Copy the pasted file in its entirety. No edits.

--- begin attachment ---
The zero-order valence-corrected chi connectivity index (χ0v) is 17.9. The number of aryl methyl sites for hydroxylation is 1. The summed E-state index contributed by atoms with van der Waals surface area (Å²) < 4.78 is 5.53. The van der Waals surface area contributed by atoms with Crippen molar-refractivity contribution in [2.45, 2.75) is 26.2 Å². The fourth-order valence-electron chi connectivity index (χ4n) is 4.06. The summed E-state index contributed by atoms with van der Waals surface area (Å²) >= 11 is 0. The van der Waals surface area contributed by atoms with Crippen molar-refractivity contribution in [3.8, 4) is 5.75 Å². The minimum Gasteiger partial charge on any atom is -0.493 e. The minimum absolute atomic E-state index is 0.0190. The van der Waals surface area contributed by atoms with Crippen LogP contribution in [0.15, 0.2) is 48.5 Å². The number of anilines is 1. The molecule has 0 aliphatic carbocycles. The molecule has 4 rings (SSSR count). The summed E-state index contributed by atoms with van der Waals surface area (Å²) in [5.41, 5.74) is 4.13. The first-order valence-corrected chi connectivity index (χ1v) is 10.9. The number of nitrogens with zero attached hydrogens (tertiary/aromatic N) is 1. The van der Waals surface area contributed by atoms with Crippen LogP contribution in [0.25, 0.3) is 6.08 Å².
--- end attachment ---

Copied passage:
The zero-order valence-corrected chi connectivity index (χ0v) is 17.9. The number of aryl methyl sites for hydroxylation is 1. The summed E-state index contributed by atoms with van der Waals surface area (Å²) < 4.78 is 5.53. The van der Waals surface area contributed by atoms with Crippen molar-refractivity contribution in [2.45, 2.75) is 26.2 Å². The fourth-order valence-electron chi connectivity index (χ4n) is 4.06. The summed E-state index contributed by atoms with van der Waals surface area (Å²) >= 11 is 0. The van der Waals surface area contributed by atoms with Crippen molar-refractivity contribution in [3.8, 4) is 5.75 Å². The minimum Gasteiger partial charge on any atom is -0.493 e. The minimum absolute atomic E-state index is 0.0190. The van der Waals surface area contributed by atoms with Crippen LogP contribution in [0.15, 0.2) is 48.5 Å². The number of anilines is 1. The molecule has 0 aliphatic carbocycles. The molecule has 4 rings (SSSR count). The summed E-state index contributed by atoms with van der Waals surface area (Å²) in [5.41, 5.74) is 4.13. The first-order valence-corrected chi connectivity index (χ1v) is 10.9. The number of nitrogens with zero attached hydrogens (tertiary/aromatic N) is 1. The van der Waals surface area contributed by atoms with Crippen LogP contribution in [0.25, 0.3) is 6.08 Å².